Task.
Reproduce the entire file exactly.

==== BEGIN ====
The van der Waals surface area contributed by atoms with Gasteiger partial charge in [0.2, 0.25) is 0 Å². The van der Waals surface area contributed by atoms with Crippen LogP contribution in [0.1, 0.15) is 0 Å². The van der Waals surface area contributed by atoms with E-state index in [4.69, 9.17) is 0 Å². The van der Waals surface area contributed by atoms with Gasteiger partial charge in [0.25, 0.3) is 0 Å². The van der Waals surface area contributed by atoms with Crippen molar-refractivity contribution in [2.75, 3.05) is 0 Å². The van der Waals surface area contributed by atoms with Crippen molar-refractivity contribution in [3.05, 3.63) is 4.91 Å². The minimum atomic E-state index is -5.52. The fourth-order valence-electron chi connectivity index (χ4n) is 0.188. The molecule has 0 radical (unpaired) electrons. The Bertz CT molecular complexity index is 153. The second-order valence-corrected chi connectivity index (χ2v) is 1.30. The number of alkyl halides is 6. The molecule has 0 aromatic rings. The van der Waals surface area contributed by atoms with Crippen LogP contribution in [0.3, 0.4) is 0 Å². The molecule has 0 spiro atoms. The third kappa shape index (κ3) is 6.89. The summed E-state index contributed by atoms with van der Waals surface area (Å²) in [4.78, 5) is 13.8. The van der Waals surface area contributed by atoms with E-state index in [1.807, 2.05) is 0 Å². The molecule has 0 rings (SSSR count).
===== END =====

The van der Waals surface area contributed by atoms with Gasteiger partial charge in [0.2, 0.25) is 0 Å². The van der Waals surface area contributed by atoms with Crippen LogP contribution in [0.1, 0.15) is 0 Å². The van der Waals surface area contributed by atoms with E-state index in [4.69, 9.17) is 0 Å². The van der Waals surface area contributed by atoms with Gasteiger partial charge in [0.25, 0.3) is 0 Å². The van der Waals surface area contributed by atoms with Crippen molar-refractivity contribution in [2.75, 3.05) is 0 Å². The van der Waals surface area contributed by atoms with Crippen molar-refractivity contribution in [3.05, 3.63) is 4.91 Å². The minimum atomic E-state index is -5.52. The fourth-order valence-electron chi connectivity index (χ4n) is 0.188. The molecule has 0 radical (unpaired) electrons. The Bertz CT molecular complexity index is 153. The second-order valence-corrected chi connectivity index (χ2v) is 1.30. The number of alkyl halides is 6. The molecule has 0 aromatic rings. The van der Waals surface area contributed by atoms with Crippen LogP contribution in [0.3, 0.4) is 0 Å². The molecule has 0 spiro atoms. The third kappa shape index (κ3) is 6.89. The summed E-state index contributed by atoms with van der Waals surface area (Å²) in [4.78, 5) is 13.8. The van der Waals surface area contributed by atoms with E-state index in [1.807, 2.05) is 0 Å². The molecule has 0 rings (SSSR count).